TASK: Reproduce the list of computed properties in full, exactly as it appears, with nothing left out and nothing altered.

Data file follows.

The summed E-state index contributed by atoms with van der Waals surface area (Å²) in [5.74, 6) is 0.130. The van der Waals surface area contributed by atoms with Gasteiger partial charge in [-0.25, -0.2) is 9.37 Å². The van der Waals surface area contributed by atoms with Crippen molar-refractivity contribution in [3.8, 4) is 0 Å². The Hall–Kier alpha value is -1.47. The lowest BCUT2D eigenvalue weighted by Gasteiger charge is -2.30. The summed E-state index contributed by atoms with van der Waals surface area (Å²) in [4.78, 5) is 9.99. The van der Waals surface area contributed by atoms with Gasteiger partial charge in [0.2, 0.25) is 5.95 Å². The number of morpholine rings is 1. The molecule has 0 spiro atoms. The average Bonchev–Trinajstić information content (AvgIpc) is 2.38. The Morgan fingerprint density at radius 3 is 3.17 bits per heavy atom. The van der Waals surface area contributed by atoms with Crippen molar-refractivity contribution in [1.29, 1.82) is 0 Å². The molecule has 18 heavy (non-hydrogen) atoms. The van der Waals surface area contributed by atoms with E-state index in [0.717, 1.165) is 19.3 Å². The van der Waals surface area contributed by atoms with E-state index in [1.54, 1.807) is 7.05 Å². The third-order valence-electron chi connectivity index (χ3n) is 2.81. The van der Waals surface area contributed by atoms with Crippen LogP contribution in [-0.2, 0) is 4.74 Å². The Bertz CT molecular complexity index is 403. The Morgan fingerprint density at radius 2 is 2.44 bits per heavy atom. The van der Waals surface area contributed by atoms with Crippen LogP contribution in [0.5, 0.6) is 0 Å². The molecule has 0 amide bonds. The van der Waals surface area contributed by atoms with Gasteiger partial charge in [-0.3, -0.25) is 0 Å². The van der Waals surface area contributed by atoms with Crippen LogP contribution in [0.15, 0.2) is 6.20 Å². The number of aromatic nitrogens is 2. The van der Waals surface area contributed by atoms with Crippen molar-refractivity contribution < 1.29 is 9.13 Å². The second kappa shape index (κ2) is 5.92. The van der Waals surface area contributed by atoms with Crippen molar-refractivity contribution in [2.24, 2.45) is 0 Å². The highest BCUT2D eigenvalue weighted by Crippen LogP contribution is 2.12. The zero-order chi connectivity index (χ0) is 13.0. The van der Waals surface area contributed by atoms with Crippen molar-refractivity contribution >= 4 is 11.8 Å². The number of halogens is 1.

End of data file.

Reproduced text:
The summed E-state index contributed by atoms with van der Waals surface area (Å²) in [5.74, 6) is 0.130. The van der Waals surface area contributed by atoms with Gasteiger partial charge in [-0.25, -0.2) is 9.37 Å². The van der Waals surface area contributed by atoms with Crippen molar-refractivity contribution in [3.8, 4) is 0 Å². The Hall–Kier alpha value is -1.47. The lowest BCUT2D eigenvalue weighted by Gasteiger charge is -2.30. The summed E-state index contributed by atoms with van der Waals surface area (Å²) in [4.78, 5) is 9.99. The van der Waals surface area contributed by atoms with Gasteiger partial charge in [0.2, 0.25) is 5.95 Å². The number of morpholine rings is 1. The molecule has 0 spiro atoms. The average Bonchev–Trinajstić information content (AvgIpc) is 2.38. The Morgan fingerprint density at radius 3 is 3.17 bits per heavy atom. The van der Waals surface area contributed by atoms with Crippen molar-refractivity contribution in [1.29, 1.82) is 0 Å². The molecule has 18 heavy (non-hydrogen) atoms. The van der Waals surface area contributed by atoms with E-state index in [0.717, 1.165) is 19.3 Å². The van der Waals surface area contributed by atoms with E-state index in [1.54, 1.807) is 7.05 Å². The third-order valence-electron chi connectivity index (χ3n) is 2.81. The van der Waals surface area contributed by atoms with Crippen LogP contribution in [-0.2, 0) is 4.74 Å². The Bertz CT molecular complexity index is 403. The Morgan fingerprint density at radius 2 is 2.44 bits per heavy atom. The van der Waals surface area contributed by atoms with Crippen LogP contribution in [0.5, 0.6) is 0 Å². The molecule has 0 amide bonds. The van der Waals surface area contributed by atoms with Gasteiger partial charge in [-0.3, -0.25) is 0 Å². The van der Waals surface area contributed by atoms with Crippen LogP contribution in [0.15, 0.2) is 6.20 Å². The number of aromatic nitrogens is 2. The van der Waals surface area contributed by atoms with Crippen molar-refractivity contribution < 1.29 is 9.13 Å². The second kappa shape index (κ2) is 5.92. The van der Waals surface area contributed by atoms with Crippen molar-refractivity contribution in [2.24, 2.45) is 0 Å². The highest BCUT2D eigenvalue weighted by Crippen LogP contribution is 2.12. The zero-order chi connectivity index (χ0) is 13.0. The van der Waals surface area contributed by atoms with Crippen molar-refractivity contribution >= 4 is 11.8 Å². The number of halogens is 1.